Monomer databases and monomer tables
Thor databases containing monomer-level data
(e.g., combinatorial data in CHORTLES) have an associated
database containing the monomer definitions.
Thor clients accessing such databases download the entire contents of
the monomer database as a monomertable object
the first time it is needed (e.g., for normalization).
This step can get time-consuming if there are many thousands of
monomer definitions (client program startup is slow).
Monomer table caching
The option of caching monomer tables locally is introduced in
selected 4.51 Thor client applications
(thorlookup and daytoolserver).
Monomer table caching is invoked by setting the client program option
to the name of a local directory (e.g., /tmp).
This directory will be used to hold one monomertable cache file for
each monomer database which is accessed.
(Such files have long names which identify the remote thor service
and the remote server's database path.)
Monomer tables will be (re)cached in that directory only if they don't
already exist or the underlying monomer database has changed since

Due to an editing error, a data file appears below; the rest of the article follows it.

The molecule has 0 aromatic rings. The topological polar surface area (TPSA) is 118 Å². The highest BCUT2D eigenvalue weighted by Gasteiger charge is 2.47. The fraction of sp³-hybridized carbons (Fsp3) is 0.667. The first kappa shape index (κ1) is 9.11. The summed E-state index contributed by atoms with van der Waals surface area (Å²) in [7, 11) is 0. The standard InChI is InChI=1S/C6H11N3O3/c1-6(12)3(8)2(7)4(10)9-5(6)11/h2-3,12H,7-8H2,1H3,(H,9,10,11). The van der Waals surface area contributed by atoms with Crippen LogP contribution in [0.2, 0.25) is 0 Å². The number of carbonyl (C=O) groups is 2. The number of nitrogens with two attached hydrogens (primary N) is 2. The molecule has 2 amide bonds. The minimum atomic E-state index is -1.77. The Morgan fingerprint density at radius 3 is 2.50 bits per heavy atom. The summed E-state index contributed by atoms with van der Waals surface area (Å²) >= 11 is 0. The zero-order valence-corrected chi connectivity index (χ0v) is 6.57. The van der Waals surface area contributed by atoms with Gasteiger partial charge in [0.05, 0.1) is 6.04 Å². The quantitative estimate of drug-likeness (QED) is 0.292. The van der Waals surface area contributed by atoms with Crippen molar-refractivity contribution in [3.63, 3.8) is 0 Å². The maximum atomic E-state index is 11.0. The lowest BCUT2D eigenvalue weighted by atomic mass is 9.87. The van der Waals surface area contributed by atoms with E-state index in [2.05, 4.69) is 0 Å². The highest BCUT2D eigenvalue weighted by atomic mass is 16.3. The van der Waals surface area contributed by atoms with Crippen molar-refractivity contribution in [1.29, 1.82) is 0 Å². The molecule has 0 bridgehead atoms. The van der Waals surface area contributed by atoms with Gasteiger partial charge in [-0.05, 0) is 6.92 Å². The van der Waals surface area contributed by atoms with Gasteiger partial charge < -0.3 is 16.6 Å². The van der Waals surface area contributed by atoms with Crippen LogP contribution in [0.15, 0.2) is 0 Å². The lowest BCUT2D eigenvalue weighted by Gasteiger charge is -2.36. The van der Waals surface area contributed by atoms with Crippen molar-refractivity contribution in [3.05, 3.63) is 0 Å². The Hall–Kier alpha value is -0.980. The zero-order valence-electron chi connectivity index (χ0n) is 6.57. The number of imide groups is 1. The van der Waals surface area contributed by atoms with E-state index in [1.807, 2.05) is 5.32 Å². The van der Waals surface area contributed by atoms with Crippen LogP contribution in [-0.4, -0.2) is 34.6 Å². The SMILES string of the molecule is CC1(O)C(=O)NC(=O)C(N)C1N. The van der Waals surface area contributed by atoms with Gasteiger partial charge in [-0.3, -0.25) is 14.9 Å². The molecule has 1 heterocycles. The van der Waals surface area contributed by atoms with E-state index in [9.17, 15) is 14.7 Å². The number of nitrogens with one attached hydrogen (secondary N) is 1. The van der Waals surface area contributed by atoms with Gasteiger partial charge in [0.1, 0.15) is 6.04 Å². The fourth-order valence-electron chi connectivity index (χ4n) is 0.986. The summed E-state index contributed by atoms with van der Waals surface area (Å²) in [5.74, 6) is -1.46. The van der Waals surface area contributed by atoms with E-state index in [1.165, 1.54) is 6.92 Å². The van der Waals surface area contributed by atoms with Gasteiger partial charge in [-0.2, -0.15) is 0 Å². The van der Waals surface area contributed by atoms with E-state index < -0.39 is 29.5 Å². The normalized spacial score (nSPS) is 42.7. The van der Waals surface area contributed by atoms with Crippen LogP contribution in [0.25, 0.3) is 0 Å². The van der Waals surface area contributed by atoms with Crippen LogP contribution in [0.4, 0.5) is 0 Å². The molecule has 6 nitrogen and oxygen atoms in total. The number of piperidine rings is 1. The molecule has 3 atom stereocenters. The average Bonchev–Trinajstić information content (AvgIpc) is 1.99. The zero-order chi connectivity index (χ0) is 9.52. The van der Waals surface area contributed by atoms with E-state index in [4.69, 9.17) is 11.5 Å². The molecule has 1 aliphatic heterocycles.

the table was last cached.
This is how the monomer table caching scheme works:
If this process fails at any step (e.g., the cache file is not accessible
or the disk is out of space), monomer definitions are downloaded in the
normal (slow) manner.
For advanced users ...
Users are advised to some testing before invoking monomer table caching
in a production environment.
The (otherwise undocumented) -DEBUG option to thorlookup allows
you to write scripts which invoke and time monomer table caching under
DEBUG "cachedir=" and "timecheck" tags are used, e.g.,
$ thorlookup -DEBUG "cachedir=/tmp timecheck" mixbase@bob ...
The new database property "monomtime" is defined in support of this
caching scheme, i.e., the C statement:
str = dt_info(&lens, database, "monomtime");
will return the date and time that the database's monomertable was
last updated, as a dt_String. (The caching scheme described above
only tests whether this is same-or-different than that stored with
A mechanism for client-side monomertable caching is introduced which
can significantly reduce the time it takes a Thor client to start
accessing combinatorial databases.
It is most suitable for use with databases which are accessed many
times between changes to the monomer-table, e.g., all static databases,
when thorlookup is used repeatedly in scripts, and when a remote toolkit
server is serving many clients accessing such databases.
The benefit of caching is increased when communication bandwidth is
limited, e.g., when working over a slow or busy network, or with
databases on slow media such as CD-ROMs.
We introduce this capability with some trepidation because this scheme
violates one of the principles of the Daylight toolkit, which is,
"Never do any visible I/O." (Of course there's another one which is,
"Never say never.") Initially, this feature is likely to be used in
a few high-volume environments -- we'll report the results as we
Daylight Chemical Information Systems, Inc.